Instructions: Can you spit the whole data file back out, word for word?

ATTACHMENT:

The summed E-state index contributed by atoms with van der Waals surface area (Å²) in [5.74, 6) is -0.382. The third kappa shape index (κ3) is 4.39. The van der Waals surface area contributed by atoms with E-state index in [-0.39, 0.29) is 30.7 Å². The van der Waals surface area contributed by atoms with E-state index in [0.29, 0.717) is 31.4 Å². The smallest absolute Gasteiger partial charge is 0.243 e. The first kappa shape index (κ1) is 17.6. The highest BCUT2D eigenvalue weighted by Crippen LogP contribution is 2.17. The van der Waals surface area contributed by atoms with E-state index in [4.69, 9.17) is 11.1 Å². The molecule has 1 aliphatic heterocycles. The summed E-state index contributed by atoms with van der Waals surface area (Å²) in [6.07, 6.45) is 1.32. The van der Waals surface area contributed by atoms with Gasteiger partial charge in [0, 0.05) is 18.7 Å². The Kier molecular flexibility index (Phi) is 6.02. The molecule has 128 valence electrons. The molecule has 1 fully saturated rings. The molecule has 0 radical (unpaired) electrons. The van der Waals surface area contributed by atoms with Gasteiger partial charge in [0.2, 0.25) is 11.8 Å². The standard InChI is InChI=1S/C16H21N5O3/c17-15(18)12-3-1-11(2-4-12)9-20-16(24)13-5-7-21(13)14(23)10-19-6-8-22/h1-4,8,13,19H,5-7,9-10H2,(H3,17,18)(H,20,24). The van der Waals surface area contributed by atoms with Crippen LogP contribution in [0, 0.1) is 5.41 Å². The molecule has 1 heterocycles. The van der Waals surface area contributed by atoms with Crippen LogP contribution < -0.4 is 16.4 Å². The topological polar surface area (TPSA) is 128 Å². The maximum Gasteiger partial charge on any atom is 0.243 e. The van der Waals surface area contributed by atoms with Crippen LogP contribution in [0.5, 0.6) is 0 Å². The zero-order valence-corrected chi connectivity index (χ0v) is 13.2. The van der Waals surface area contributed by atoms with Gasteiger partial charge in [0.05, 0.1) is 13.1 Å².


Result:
The summed E-state index contributed by atoms with van der Waals surface area (Å²) in [5.74, 6) is -0.382. The third kappa shape index (κ3) is 4.39. The van der Waals surface area contributed by atoms with E-state index in [-0.39, 0.29) is 30.7 Å². The van der Waals surface area contributed by atoms with E-state index in [0.29, 0.717) is 31.4 Å². The smallest absolute Gasteiger partial charge is 0.243 e. The first kappa shape index (κ1) is 17.6. The highest BCUT2D eigenvalue weighted by Crippen LogP contribution is 2.17. The van der Waals surface area contributed by atoms with E-state index in [4.69, 9.17) is 11.1 Å². The molecule has 1 aliphatic heterocycles. The summed E-state index contributed by atoms with van der Waals surface area (Å²) in [6.07, 6.45) is 1.32. The van der Waals surface area contributed by atoms with Gasteiger partial charge in [0, 0.05) is 18.7 Å². The Kier molecular flexibility index (Phi) is 6.02. The molecule has 128 valence electrons. The molecule has 1 fully saturated rings. The molecule has 0 radical (unpaired) electrons. The van der Waals surface area contributed by atoms with Gasteiger partial charge in [0.2, 0.25) is 11.8 Å². The standard InChI is InChI=1S/C16H21N5O3/c17-15(18)12-3-1-11(2-4-12)9-20-16(24)13-5-7-21(13)14(23)10-19-6-8-22/h1-4,8,13,19H,5-7,9-10H2,(H3,17,18)(H,20,24). The van der Waals surface area contributed by atoms with Crippen LogP contribution in [0, 0.1) is 5.41 Å². The molecule has 1 heterocycles. The van der Waals surface area contributed by atoms with Crippen LogP contribution < -0.4 is 16.4 Å². The topological polar surface area (TPSA) is 128 Å². The maximum Gasteiger partial charge on any atom is 0.243 e. The van der Waals surface area contributed by atoms with Crippen LogP contribution in [0.5, 0.6) is 0 Å². The zero-order valence-corrected chi connectivity index (χ0v) is 13.2. The van der Waals surface area contributed by atoms with Gasteiger partial charge in [0.05, 0.1) is 13.1 Å².